IVANHOE —Vernell Carr remembers the rain that fell 50 years ago during the week leading up to a fateful March 30, 1964 Easter morning when her world — and the world of so many she knew — changed forever. And she vividly recalls the sounds of voices stirring her from her sleep, men talking in hushed tones, her mother’s sobs and the eventual hysterical strains of reality crashing into her teenage world.
On that fateful morning so long ago, Carr and other members of the Ivanhoe community were awakened to news that five local men had plummeted into a watery grave after the pickup they were in struck a bridge that crossed Black River, just a short distance from the small Sampson community.
One of them was Carr’s father, Howard Hayes. Another, the lone survivor of the accident, Willie Ray Carr, would eventually become her husband.
“We were all so young back then, but the memories, the pain, oh they’re still just as real today as they were back then,” the now 66-year-old recalled during an interview last week, just days before a memorial ceremony was held at that same bridge, with family and friends gathered to pay tribute one more time.
They’ve done so four times now since that fateful night in 1964, a way to remember the five men — Robert Junior Carr, 27; Andrew Levi Carr, 24, Howard Hayes, 38, Tony Waydell Corbett, 27, and Lonnie Ray Burney, 16 — who lost their lives in the deep, murky waters. A wreath marks the area where the bridge was struck and a memorial bearing the names of all those who died rests close by, just a short distance from where the truck made its upside down dive into the water.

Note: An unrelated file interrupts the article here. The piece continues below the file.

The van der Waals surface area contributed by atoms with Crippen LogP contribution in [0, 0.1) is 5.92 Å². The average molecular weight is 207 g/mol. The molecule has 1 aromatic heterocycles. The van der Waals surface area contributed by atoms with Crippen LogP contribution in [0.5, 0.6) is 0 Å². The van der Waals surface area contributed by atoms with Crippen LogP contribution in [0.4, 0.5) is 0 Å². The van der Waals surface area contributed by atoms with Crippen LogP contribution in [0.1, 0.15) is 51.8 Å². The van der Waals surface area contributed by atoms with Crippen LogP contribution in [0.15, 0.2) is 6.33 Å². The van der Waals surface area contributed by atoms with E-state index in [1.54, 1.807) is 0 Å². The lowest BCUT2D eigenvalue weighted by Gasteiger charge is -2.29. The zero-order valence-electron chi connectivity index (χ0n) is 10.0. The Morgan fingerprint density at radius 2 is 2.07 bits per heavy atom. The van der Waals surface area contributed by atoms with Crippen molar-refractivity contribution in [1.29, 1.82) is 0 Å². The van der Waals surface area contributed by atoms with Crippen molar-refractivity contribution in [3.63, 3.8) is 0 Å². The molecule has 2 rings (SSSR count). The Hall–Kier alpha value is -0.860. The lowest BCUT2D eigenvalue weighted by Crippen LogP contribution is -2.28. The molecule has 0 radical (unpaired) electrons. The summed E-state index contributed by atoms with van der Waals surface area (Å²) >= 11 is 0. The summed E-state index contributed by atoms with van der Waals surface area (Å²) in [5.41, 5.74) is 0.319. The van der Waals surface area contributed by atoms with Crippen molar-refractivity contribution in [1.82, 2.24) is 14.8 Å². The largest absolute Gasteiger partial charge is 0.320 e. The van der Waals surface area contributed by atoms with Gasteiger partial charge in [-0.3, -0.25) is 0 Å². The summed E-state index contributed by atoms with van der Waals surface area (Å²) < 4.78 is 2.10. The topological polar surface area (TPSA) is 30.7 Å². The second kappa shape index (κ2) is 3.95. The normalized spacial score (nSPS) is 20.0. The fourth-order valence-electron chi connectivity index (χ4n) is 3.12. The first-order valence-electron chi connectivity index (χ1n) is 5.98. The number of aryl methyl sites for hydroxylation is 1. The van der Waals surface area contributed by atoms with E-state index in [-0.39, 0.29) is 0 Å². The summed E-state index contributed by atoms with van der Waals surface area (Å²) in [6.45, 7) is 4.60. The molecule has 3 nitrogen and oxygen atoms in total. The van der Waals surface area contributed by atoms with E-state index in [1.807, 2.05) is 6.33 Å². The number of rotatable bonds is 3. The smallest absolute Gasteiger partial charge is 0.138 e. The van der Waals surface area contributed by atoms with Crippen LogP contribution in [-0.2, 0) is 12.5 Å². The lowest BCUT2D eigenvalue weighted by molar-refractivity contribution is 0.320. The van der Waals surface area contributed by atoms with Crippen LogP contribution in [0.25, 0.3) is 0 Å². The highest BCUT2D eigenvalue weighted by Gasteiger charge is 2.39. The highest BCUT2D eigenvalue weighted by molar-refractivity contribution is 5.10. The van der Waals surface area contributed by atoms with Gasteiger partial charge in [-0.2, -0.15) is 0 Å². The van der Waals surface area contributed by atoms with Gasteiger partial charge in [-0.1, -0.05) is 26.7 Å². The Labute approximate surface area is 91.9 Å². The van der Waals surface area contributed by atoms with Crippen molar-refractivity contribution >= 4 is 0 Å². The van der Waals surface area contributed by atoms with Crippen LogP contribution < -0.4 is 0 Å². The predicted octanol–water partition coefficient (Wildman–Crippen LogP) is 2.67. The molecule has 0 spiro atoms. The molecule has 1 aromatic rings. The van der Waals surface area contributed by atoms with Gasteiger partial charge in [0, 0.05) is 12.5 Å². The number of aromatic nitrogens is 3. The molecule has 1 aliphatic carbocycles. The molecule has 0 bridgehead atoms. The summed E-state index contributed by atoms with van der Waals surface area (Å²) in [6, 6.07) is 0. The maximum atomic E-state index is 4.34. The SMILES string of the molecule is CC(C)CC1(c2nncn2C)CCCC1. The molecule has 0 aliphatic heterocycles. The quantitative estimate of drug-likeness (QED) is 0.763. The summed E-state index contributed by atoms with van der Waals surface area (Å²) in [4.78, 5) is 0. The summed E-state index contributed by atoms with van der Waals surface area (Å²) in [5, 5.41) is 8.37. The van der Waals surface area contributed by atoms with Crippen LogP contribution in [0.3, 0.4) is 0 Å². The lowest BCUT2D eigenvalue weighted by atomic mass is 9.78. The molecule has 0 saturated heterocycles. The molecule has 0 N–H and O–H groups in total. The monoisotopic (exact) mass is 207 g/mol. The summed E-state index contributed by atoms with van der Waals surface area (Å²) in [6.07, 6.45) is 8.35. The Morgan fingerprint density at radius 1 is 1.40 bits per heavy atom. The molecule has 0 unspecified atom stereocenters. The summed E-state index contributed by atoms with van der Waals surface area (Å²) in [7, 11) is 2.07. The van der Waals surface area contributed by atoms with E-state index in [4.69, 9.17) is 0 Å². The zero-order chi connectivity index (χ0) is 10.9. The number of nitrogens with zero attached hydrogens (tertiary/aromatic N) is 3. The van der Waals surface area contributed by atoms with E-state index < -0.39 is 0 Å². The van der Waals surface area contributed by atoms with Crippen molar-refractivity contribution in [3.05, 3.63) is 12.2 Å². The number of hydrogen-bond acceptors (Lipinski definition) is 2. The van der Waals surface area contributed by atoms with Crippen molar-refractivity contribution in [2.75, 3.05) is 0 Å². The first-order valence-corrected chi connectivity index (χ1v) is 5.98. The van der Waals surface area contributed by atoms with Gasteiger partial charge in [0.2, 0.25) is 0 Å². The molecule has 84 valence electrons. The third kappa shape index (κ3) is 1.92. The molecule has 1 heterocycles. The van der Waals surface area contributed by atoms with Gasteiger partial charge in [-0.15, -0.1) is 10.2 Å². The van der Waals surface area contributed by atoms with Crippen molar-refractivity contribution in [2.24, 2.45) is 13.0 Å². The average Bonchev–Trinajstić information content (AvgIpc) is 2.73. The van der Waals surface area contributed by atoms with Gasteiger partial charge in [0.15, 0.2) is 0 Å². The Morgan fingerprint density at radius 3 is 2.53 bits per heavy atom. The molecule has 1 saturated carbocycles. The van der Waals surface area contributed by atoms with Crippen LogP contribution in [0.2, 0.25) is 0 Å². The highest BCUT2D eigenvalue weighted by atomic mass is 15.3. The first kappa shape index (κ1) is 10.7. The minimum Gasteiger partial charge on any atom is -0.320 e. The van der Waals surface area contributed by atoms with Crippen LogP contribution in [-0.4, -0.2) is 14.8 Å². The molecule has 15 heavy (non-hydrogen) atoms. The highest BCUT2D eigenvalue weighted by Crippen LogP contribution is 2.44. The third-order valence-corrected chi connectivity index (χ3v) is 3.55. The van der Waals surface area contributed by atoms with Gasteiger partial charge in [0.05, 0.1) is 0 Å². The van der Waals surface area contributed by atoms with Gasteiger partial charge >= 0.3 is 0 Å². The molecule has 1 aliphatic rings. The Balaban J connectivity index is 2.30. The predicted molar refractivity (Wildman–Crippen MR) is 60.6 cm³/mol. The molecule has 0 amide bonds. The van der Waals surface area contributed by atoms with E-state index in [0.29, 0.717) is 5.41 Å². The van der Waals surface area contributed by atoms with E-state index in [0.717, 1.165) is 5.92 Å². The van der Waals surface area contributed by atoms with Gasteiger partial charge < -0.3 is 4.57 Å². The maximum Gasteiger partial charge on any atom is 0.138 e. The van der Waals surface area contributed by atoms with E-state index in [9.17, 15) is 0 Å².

Willie Carr started the memorial some years back, his wife acknowledged, saying that it was her now late husband’s way of reminding folks of those men and of the tragedy that impacted an entire community.
“He wanted to keep their memories alive,” Vernell Carr asserted. “Willie never really got over that accident, and he was always eager to do anything that would allow him and others to pay respect to them.”
Although Willie Carr died in 2011, his wife said it was decided among the various families that the memorial needed to go on. “We decided to continue it because that’s what Willie would have wanted. It’s been 10 years since we had the last one … it’s a way to remember them and it’s a way to get us all together to relive the good times, too.”
Vernell Carr has since moved to Wilmington, but she continues to make the trek back to the southern Sampson community for the memorials, along with other family members and friends of those lost.
She returned two days ago, despite the rains that came again, much like they did 50 years ago on that other early Easter morning when those six Ivanhoe men set out for home in the cab of a 1963 Chevy pulpwood truck.
Joined by some 40 others, they gathered on the bridge, umbrellas raised, hearts full, as they paid their respects again, bonded by loving memories and pain, though dulled, that Carr said would forever connect them.
“Each morning, when I look in the mirror, I see him in me more and more,” said Myra Hayes-Walker, another of Hayes’ daughters.
And, recalling how fleeting their lives were, the Rev. Alvester Carr, brother to Robert Carr, urged all those gathered not to take life for granted. “Live life to the fullest,” he admonished, “but do it safely. There is nothing like a mother’s cry when something happens to her children.”
It was her own mother’s cry that Vernell Carr recalled as she was being interviewed last week. “You don’t really get over the pain you see in your mama’s eyes,” she attested.